Thursday, February 15, 2018

WM 92: Rejoinder to a Lutheran's Objections to Limited Atonement

I have posted Word Magazine 92: Rejoinder to a Lutheran's Objections to Limited Atonement (listen here).

Jordan Cooper is a young Lutheran minister serving a congregation in Illinois (Faith Lutheran Church in Watseka). He also directs Just and Sinner Publications, hosts the Just and Sinner Podcast, and has an active youtube channel.

By his own report, Cooper is a former Calvinist and often expresses various criticisms of Reformed theology. He has written a critique of Reformed theology: Jordan Cooper, The Great Divide: A Lutheran Evaluation of Reformed Theology (Wipf and Stock, 2015).

I got an email back in November from someone who called my attention to an 18 minutes video posted by Jordan Cooper in April 2017. The video is titled, “Five Problem with Limited Atonement” (see it here).

Here is part of the email:

The main reason I’m contacting you is to request a topic for one of your podcasts. I would love to hear your response to a Lutheran pastor by the name of Jordan Cooper. He has an 18 minute YouTube video on the “5 Problems with Limited Atonement”….

I have an older brother, who introduced me to Calvinism many years ago who is now considering Lutheranism. He’s the one who sent me the video claiming that it contains a “powerful argument” against particular redemption right from the book of Hebrews.

In this episode I want to review and respond to Cooper’s critique of limited atonement. Here are some notes from my review:

Jordan Cooper’s Five Problems with Limited Atonement:

First: The Bible speaks of many who fell away but (who) were also bought by the blood of Christ.

He mentions two texts:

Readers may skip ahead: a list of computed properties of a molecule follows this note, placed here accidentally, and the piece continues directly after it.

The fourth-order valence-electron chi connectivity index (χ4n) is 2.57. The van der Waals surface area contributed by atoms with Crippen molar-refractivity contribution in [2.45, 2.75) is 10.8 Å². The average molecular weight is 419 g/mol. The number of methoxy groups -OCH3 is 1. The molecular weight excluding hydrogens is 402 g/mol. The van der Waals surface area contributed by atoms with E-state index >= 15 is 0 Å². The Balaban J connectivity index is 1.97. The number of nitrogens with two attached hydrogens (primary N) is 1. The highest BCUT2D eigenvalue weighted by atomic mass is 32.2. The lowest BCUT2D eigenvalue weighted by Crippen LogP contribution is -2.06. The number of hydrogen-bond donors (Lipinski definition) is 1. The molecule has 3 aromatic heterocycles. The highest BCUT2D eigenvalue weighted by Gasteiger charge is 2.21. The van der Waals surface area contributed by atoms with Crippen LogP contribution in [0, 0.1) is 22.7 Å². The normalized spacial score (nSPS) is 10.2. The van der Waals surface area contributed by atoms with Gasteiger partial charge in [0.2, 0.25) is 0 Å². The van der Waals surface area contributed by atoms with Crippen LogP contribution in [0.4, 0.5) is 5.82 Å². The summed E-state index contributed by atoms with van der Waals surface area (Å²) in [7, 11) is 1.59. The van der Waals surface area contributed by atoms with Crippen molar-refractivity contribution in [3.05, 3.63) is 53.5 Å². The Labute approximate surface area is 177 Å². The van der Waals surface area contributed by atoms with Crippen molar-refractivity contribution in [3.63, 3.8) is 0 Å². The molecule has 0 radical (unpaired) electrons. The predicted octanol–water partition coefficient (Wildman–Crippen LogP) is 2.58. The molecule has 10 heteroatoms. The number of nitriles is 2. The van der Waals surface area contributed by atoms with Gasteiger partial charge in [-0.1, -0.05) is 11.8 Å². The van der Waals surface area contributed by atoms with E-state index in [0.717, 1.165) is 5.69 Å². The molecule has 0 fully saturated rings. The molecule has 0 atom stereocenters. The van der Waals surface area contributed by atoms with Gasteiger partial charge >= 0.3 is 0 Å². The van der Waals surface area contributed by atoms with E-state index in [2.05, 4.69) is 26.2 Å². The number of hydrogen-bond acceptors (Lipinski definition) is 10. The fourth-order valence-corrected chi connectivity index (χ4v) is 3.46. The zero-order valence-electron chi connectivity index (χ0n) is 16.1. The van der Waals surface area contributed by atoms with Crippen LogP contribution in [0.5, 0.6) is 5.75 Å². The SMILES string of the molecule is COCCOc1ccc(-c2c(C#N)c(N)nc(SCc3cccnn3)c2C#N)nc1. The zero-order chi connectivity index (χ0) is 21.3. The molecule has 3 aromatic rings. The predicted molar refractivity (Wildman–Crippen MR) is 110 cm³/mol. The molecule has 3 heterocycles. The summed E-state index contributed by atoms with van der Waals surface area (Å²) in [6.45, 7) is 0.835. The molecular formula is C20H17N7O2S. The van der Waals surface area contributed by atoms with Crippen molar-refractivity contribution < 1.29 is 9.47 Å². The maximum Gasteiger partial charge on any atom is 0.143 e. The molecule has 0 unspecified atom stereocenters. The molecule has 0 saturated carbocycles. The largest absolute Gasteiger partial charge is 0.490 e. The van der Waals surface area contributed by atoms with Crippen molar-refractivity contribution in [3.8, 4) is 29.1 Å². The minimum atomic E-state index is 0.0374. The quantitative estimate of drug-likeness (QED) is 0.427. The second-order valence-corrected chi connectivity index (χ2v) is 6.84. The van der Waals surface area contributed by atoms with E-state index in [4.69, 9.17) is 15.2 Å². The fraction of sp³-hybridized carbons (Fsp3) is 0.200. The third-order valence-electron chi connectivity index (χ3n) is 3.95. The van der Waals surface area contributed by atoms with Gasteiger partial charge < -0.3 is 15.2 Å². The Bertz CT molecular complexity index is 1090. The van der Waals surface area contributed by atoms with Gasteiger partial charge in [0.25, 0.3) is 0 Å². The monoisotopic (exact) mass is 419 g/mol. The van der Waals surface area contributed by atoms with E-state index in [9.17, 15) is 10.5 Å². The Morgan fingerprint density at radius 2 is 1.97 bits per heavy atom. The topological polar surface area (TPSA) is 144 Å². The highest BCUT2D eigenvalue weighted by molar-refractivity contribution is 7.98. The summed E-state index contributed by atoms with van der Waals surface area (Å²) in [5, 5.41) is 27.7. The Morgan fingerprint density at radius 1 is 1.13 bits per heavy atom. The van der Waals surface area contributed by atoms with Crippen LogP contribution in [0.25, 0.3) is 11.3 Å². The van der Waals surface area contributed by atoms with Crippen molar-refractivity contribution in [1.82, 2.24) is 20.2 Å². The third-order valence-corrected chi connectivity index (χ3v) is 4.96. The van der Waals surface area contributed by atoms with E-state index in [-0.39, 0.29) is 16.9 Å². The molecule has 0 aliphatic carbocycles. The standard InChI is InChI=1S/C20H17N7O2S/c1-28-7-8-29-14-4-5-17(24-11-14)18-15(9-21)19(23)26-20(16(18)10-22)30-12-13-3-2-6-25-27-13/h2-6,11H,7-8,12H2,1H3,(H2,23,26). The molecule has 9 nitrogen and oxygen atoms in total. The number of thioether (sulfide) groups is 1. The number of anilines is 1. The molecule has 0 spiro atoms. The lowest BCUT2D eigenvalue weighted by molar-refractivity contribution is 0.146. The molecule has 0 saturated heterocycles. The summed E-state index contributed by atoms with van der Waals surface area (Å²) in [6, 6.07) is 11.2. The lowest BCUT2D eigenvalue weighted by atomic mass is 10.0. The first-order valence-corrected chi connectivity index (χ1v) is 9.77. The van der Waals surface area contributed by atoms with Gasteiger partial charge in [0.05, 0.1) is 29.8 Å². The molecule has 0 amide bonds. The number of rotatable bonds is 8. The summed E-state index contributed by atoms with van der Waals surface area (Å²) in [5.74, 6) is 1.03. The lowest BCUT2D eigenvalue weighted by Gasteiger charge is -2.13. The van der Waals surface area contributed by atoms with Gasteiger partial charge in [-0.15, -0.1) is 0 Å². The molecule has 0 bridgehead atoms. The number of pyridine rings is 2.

1.    Hebrews 10:29

Response: Is this a description of an apostate or a warning against becoming a backslidden believer who brings shame to the name of Jesus? I think it is the latter.

2.    2 Peter 2:1

Response: See John Owen’s assessment that these were “saints in show” and not genuine believers.

Second: Many texts speak about the universal nature of Christ’s saving work.

He mentions the following texts:

1.    1 John 2:2

Response: This verse does not refer to universal atonement but to the universal scope of the gospel: that all kinds of men (Jews and Gentiles) will be saved.

2.    1 Timothy 2:4

Response: 1 Timothy 2:4 is also a passage related to the universal scope of the gospel: that all kinds of men (Jews and Gentiles) will be saved. To measure the importance of that theme for Paul see Ephesians 3:1-6.

3.    1 Timothy 4:10

Response: See a blog post I recently wrote on this verse, as one of the prooftexts in the 2LBCF (1689) in the chapter on Providence (5:7). There I point out that this verse is not addressing salvation of all men but God’s providential care for all men, and especially for his saints.

Third: Limited Atonement is incompatible with the free offer of the gospel.

Response: Holding to the Biblical doctrine of the atonement in no way hinders the faithful preaching of the gospel. In fact, it is those who preach general atonement who weaken and distort the preaching of the gospel.

For a response to this see, J. I. Packer’s Introductory Essay in John Owen, The Death of Death in the Death of Christ (Banner of Truth, 1959): 1-25 (esp. 16-17, 19).

See also David J. Engelsma, Hyper-Calvinism & The Call of the Gospel (Reformed Free Publishing Association, 1980).

Fourth: The book of Hebrews

Response: The book of Hebrews is in no way incompatible with the Reformed view of salvation. It exalts Christ as the once for all sacrifice. It is written to Jewish believers in order to exhort them to persevere in the faith. Aside from its pastoral purpose, it also has an evangelistic purpose, as it undoubtedly would have been read in congregations that would have included both believers and unbelievers.